It’s been almost 6 years since Jazmine Sullivan dropped her last album and she has a lot to live up to when it comes to a follow-up. Reality Show was an amazing body of work that has only gotten better with time thanks to her expressive songwriting and amazing voice. Thankfully she may have at least reached parity thanks to the concept of her new project.
Heaux Tales is an album that explores the different sides and thoughts when it comes to how women move through sexuality and how it affects their lives. The songs are segmented thanks to the inclusion of interludes that have various women either explaining how they felt about a particular man or how they navigate the confluence of sex and their aspirations for themselves. There is no judgement placed on these women or the way they think, just a statement that this is how some people feel and the songs that follow are going to be based around that idea. It’s an ambitious undertaking that could either be done too seriously and leave the listener feeling down or too frivolously and leave them
The first thing you notice is just how Sullivan has managed to switch up her style without switching up her core. What do we mean by that? Simply that there is continuity between Reality Show and Heaux Tales in terms of the production and vocal performance, but the project manages to avoid feeling stagnant like she hasn’t evolved in the time between major projects. The mix of styles in terms of delivery is similar to the last album, but there is a lot more emphasis on her flow than the overall melody giving certain songs a more trap/hip-hop feel than some may be expecting. Her beautiful harmonies are still very much a stable of this album, but they come in and drop out in interesting places, putting emphasis on certain verses and creating some moments of build in places where you might think that the production would maybe lead things to be somewhat flat. The production, which can seems a little samey between tracks until you hit Lost One thanks to the mid-tempo aspect of all the songs, does flow very well and gives a since of atmosphere to many of the songs that gives unspoken subtext to a few tracks.
The next thing you may notice is just how fast you are speeding through the tracks. With the absence of one of the intros in the version we had, the entire project clocks in at just over 31 minutes, making it more an EP than an album. It does keep the album and subject matter from overstaying its welcome, but the pace does feel incredibly fast in some places where you want to linger and enjoy the sonic goodness. Two of the songs are so criminally short to the point that they almost feel incomplete. It doesn’t lessen the experience, but it is something that you can’t help but notice.
The third thing you notice is that Sullivan has mastered her ability to show out vocally without overdoing it in a way that makes it FEEL like she’ showing out. Nearly every song contains an incredible set of runs and exceptional vocals, but none of it feels forced or unnatural to the atmosphere that the song is trying to create. There is never a moment when it feels like she’s singing at you; you are there with her in the moment and the emotions of the songs always manage to ring through.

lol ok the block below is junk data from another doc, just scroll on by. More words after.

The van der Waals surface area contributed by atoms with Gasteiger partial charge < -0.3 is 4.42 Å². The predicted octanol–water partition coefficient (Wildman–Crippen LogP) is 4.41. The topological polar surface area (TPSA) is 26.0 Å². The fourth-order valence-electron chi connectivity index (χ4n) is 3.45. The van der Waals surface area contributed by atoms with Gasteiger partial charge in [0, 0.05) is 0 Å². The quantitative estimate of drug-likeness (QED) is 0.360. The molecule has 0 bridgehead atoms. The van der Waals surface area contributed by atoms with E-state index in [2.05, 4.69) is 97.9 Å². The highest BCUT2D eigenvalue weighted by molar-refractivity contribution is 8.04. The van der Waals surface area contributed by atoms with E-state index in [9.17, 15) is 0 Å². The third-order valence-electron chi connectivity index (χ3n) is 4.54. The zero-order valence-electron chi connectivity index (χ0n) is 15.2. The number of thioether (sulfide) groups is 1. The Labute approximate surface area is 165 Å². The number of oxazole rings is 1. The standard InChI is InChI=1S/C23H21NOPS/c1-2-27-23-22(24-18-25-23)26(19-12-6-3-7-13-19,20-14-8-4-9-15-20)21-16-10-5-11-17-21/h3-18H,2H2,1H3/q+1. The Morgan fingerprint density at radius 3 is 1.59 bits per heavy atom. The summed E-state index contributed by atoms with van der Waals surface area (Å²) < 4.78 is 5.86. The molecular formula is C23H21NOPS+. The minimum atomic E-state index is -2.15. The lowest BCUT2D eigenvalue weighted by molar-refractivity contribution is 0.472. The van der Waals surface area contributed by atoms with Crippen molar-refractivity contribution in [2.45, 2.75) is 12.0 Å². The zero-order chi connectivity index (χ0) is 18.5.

Some of the highlights of the album are the deliciously raunchy On It, which have Sullivan and Ari Lennox declaring their desires openly but letting the man in question know that they aren’t so horny that he won’t have to try. The sumptuous vocals and luscious vocals are an interesting add some major class to a song that could have come across crass thanks to lyrics being so straight forward. Pricetags has the songstress matching bars with Anderson .Paak to pretty good effect even if the overall song has a weird sense of length compared to other tracks on the album. The single Lost One could be an interesting companion piece to Forever Don’t Last thanks to the confluence of Sullivan’s beautiful smokey vocals and the simple instrumental in the background despite the fact that the song is incredibly short. The Other Side, thanks to the trinity that is her vocals, the production, and the lyrics, comes across as much as a moment of soul searching as it does a statement of intention and goals.
All in all, Jazimne Sullivan has, at the very least, given us some good musical food for thought that will keep us focused on her over upcoming flashes in the pan with similar themes. We’ll have to see if this album can allow Sullivan to go another five-plus years between projects (please don’t) as time wears on, but we do know that many of these songs will be traveling with us throughout the rest of 2021. There are definitely worse ways to start off a new year.
Note: Depending on the platform you are listening on, Ari’s Tale (the fourth track and second interlude) may not be available.
Favorite songs: Pick Up Your Feelings, On It, Lost One, The Other Side
Most skippable: Girl Like Me